Some people are struggling with lens options for the Sony half inch interchangeable lens cameras. Many try to use 2/3″ lenses via the ACM-21 with disappointing results. Lenses are designed to meet certain criterion. The lenses for the PMW-EX3 and PMW-320 actually perform very well, yet these are inexpensive lenses, so why when you use a much more expensive 2/3″ ENG zoom lens can the results be disappointing?
There is a very big difference between the way most typical ENG lens focus and the way an EX1/3, PMW-320 or PMW-200 lens focusses. An ENG lens will be a Par Focal lens, a lens that maintains constant focus throughout the zoom range. This is incredibly difficult to design especially with large zoom ranges and is one of the reasons ENG zooms are normally expensive pieces of glass.
The lenses used on the EX1/EX3, PMW-320 are not Par Focal, this makes them much cheaper, the focus shifts and changes as you zoom….. But clever electronics inside the camera and lens compensates for this by adjusting the lenses focus as you zoom so that in practice the lens appears to stay in perfect focus. An electronically compensated lens like this is lower cost to produce than a sophisticated typical ENG type zoom and makes the lens compact and lightweight as well as much cheaper.
Another factor is that as you increase the resolution of a lens, trying to bring everything in to focus on an ever smaller point, you run in to more and more problems with chromatic aberrations. Different wavelengths (and thus colours) of light get bent by different amounts when they pass through a glass lens. As you make the focussed light for one single colour smaller and sharper, the other colours of the spectrum become more dispersed. As a result, generally a softer lens, for example an SD lens (lower MTF) will exhibit fewer colour aberrations than a sharper HD lens. To compensate for these aberrations lens manufactures use very exotic types of glass with different refraction indexes to try to cancel out or at least minimise CA (chromatic aberration), but this glass is extremely expensive. The higher the resolution of the lens, the more expensive the glass gets.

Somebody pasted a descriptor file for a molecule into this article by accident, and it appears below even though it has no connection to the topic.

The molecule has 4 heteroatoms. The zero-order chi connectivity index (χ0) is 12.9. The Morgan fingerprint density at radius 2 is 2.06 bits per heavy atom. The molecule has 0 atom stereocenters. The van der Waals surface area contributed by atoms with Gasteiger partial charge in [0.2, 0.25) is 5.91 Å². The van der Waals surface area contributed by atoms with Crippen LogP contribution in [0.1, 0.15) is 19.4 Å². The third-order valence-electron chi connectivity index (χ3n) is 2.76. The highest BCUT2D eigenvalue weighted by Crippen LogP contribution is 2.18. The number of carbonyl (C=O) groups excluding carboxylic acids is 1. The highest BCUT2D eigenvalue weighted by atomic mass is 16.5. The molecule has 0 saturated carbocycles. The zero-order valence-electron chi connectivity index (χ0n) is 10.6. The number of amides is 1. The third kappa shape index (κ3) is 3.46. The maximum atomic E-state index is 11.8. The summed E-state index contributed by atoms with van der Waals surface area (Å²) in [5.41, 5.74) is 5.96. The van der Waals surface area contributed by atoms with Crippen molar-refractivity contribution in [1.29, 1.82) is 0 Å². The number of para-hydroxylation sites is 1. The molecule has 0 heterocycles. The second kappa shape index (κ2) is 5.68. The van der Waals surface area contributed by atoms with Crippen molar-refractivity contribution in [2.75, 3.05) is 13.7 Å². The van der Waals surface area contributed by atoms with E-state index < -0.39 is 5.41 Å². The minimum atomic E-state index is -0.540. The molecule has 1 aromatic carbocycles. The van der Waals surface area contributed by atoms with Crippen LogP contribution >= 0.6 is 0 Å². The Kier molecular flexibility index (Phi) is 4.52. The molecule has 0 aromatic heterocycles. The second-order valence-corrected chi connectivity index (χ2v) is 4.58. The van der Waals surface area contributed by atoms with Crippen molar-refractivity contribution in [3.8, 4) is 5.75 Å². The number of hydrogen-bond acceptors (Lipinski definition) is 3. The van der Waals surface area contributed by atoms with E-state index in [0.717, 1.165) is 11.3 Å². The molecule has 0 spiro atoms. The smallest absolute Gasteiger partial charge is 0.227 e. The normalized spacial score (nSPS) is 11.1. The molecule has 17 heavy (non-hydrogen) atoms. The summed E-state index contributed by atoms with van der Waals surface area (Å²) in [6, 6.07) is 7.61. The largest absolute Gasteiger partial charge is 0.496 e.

With a camera like the EX1/EX3, PMW-320, PMW-200 when you know the exact characteristics of the lens (as they all use essentially the same lens) instead of employing exotic glass, you can program the camera to electronically remove or reduce the appearance of the CA and this happens inside the EX1/EX3, 320 and PMW-200 etc.
Next you must take in to account pixel size. In simple terms to work with the resolution of the cameras sensor, the lens has to be able to focus a point of light small enough to hit only one pixel. A typical 2/3″ HD camera has much bigger pixels that the pixels on the 1/2″ sensor of the PMW-320. As a result a lens that is only just able to achieve HD resolution on a 2/3″ camera, will not achieve HD resolution on the PMW-320 with it’s smaller pixels, it’s simply not designed to work with such small pixels. This means that you really need an HD lens designed for the 1/2″ sensor size and the corresponding pixel size.
These factors combined mean that the standard kit lens on the EX3, PMW-320 etc appears to perform very well and it takes a much more expensive, designed for 1/2″ lens to even match this apparent performance in most cases. Perhaps the new 16x lens coming for the PMW-300 will be available to purchase on it’s own. This would offer EX3 and PMW-320 owners the option of a high performing lens with a greater zoom range, probably for less than a similar performance conventional lens.
I get asked a lot about settings for shooting in low light with the EX1 and EX3. To be honest there is not much that will make a big difference that can be done, beyond adding in camera gain. There are a few tweaks you can make to the picture profiles that will help minimise noise levels and give a slightly brighter picture without resorting to overall gain and I’ll go through those here.